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Discussion Starter · #1 ·
I've got a small 10L tank with a handful of Australian native North Queensland algae shrimp (Caridina longirostris) and a couple of nerite snails. It's planted with a little moss on a tree, a small crypt 'rosen maiden' and a smattering of S. repens.

What's the general idea when it comes to remineralising RO water for shrimp? I've searched, but can't find specific info.

What GH/KH do people aim for? My planted tank gets remineralised to 5dGH/0dKH with roughly EI fert dosing, but I imagine shrimp tanks do something a little different.
 

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That all depends on the type of shrimp you are keeping as well as their preferred parameters and what substrate.


I've had MAYBE one of those species of shrimp... which was sold as an amano shrimp. I put it into a tank that had 5.5 pH, and 5+ GH with 0 KH. Not sure how long it survived


I'm not sure what other people keep them at.
 

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I'd aim for Neo parameters. They're pretty forgiving but are primarily found in ideal Neo parameters with slight fluctuation throughout the year when rains come.

What kind of substrate are you using? Is it active/buffering? If so, I wouldn't add kH to the water. If not, I'd aim for a kH of about 2. And gH of about 7-8.

In a tank that small, you should also be careful with ferts. These are one of the few shrimp I've kept that tend to be more sensitive to higher concentrations of mineral salts (I'd consider anything over 300 TDS way too high for them) than other types I've kept through the years.
 

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Discussion Starter · #4 ·
What kind of substrate are you using? Is it active/buffering?
There’s a little ADA Malaya in there, and some Colorado sand. Probably a 50:50 mix. This tank has very much taken a back seat to my larger planted tank, so I’m not even sure what the current KH/GH is.

I remineralise the water for my main tank to 5dGH, so maybe I’ll start off there. I’ll probably aim to duplicate the KH present already, assuming it isn’t something crazy. And I think it would probably be easiest to throw a root tab in the soil and forget water column dosing. Any buffering/nutrients that it started with is/are probably done by now.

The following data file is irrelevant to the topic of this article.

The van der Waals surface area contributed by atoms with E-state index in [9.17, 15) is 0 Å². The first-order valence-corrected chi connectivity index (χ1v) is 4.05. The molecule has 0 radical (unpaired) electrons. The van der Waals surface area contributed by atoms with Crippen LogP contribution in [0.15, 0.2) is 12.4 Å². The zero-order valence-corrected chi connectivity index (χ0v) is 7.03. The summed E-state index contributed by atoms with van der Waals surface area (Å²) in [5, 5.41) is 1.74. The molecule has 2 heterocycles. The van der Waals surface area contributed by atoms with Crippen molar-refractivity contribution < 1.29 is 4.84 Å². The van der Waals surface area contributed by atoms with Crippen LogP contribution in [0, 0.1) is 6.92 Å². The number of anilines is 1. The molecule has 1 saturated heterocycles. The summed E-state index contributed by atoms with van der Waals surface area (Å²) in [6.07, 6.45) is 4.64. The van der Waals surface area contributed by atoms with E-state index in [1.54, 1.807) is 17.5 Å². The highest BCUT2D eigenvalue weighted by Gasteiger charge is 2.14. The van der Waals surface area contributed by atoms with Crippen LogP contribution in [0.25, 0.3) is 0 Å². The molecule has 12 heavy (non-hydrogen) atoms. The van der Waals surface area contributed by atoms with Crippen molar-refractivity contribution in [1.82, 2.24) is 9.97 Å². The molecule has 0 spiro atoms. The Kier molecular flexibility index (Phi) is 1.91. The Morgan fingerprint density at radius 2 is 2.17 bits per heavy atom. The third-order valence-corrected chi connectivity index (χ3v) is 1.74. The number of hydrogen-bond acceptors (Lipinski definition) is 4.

Thank you both, that gives me a good starting point.
 

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Malaya is a buffering substrate, so it's going to strip kH (and even some gH) from your water at a rate faster (and longer) than regular Africana and waaaay faster & longer than regular Amazonia. It's essentially reformulated & processed Akadama soil. How long has it been in use and what are the parameters of your source water?

They'll probably be okay with that substrate but you'll definitely want to focus on stability and probably try to bump that gH up a bit.

Definitely do more testing with a decent liquid test kit as soon as you can.
 

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Discussion Starter · #6 ·
How long has it been in use and what are the parameters of your source water?
The Malaya is part of the initial set up, so probably getting near 9-12 months now, but I'm a little hazy on the time frame. Certainly more than six month. It was initially set up as a low maintenance tank for some nerites that were suffering in the CO2 injected environment of my main tank. They're doing much better in here. But I've taken the "low maintenance" part a little too literally and it's time to turn that around now.

I checked the GH and KH last night. 12 dGH and 2dKH. So the Malaya has probably exhausted its ability to buffer those and the tank has some "Seiryu" stone (I say "Seiryu" as I believe the stuff you buy these days isn't actually Seiryu) so that's probably been increasing GH and KH over time. The GH is high, so I'll bring that down to 5-8. The water source has been variable, tap water at times (soft, 2dKH/2dGH) and water from my main tank at others. I'll likely use RO water from now on though as I make it anyway.

Incidentally, it's a little 10L Spec V, the same as the one you set up in 2019 so far as I can see. Great little tanks.
 

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If it's in a Spec V, it likely is nearly exhausted if you've been using tap. Just because the tank is so skinny/there's a lot less substrate than in a normal tank. But if you mean Spec III, there's more substrate per water than in the V. So it's possible it's still got some buffering capacity - but still greatly diminished.

Bet the substrate is still really nutrient-rich, though, since you haven't been doing much with the tank. So that puts you in a really good spot in terms of adding plants or maintaining what you've got.

Seems like it's going to be a good setup for what you want to do for sure.
 
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